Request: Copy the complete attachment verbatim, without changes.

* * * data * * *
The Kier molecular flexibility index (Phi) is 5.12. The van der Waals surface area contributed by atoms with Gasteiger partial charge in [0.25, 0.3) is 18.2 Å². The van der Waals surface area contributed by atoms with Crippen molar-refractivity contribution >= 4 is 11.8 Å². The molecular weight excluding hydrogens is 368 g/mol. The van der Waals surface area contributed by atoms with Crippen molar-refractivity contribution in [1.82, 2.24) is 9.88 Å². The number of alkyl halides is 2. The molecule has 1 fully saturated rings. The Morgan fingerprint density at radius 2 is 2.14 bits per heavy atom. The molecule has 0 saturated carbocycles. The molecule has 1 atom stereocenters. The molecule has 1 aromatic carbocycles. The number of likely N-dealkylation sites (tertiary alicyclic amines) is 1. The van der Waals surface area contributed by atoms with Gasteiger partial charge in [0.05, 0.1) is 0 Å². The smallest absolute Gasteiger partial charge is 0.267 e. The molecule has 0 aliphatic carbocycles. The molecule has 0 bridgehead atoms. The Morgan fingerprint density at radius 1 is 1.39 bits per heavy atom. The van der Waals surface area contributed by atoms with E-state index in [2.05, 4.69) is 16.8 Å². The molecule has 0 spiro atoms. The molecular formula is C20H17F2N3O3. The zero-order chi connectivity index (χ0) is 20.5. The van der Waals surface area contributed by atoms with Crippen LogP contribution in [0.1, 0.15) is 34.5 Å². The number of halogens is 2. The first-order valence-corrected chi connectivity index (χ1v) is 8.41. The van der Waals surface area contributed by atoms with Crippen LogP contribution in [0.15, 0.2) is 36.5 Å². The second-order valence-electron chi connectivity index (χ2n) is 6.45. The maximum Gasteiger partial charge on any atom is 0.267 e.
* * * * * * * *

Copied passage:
The Kier molecular flexibility index (Phi) is 5.12. The van der Waals surface area contributed by atoms with Gasteiger partial charge in [0.25, 0.3) is 18.2 Å². The van der Waals surface area contributed by atoms with Crippen molar-refractivity contribution >= 4 is 11.8 Å². The molecular weight excluding hydrogens is 368 g/mol. The van der Waals surface area contributed by atoms with Crippen molar-refractivity contribution in [1.82, 2.24) is 9.88 Å². The number of alkyl halides is 2. The molecule has 1 fully saturated rings. The Morgan fingerprint density at radius 2 is 2.14 bits per heavy atom. The molecule has 0 saturated carbocycles. The molecule has 1 atom stereocenters. The molecule has 1 aromatic carbocycles. The number of likely N-dealkylation sites (tertiary alicyclic amines) is 1. The van der Waals surface area contributed by atoms with Gasteiger partial charge in [0.05, 0.1) is 0 Å². The smallest absolute Gasteiger partial charge is 0.267 e. The molecule has 0 aliphatic carbocycles. The molecule has 0 bridgehead atoms. The Morgan fingerprint density at radius 1 is 1.39 bits per heavy atom. The van der Waals surface area contributed by atoms with E-state index in [2.05, 4.69) is 16.8 Å². The molecule has 0 spiro atoms. The molecular formula is C20H17F2N3O3. The zero-order chi connectivity index (χ0) is 20.5. The van der Waals surface area contributed by atoms with Crippen LogP contribution in [0.1, 0.15) is 34.5 Å². The number of halogens is 2. The first-order valence-corrected chi connectivity index (χ1v) is 8.41. The van der Waals surface area contributed by atoms with Crippen LogP contribution in [0.15, 0.2) is 36.5 Å². The second-order valence-electron chi connectivity index (χ2n) is 6.45. The maximum Gasteiger partial charge on any atom is 0.267 e.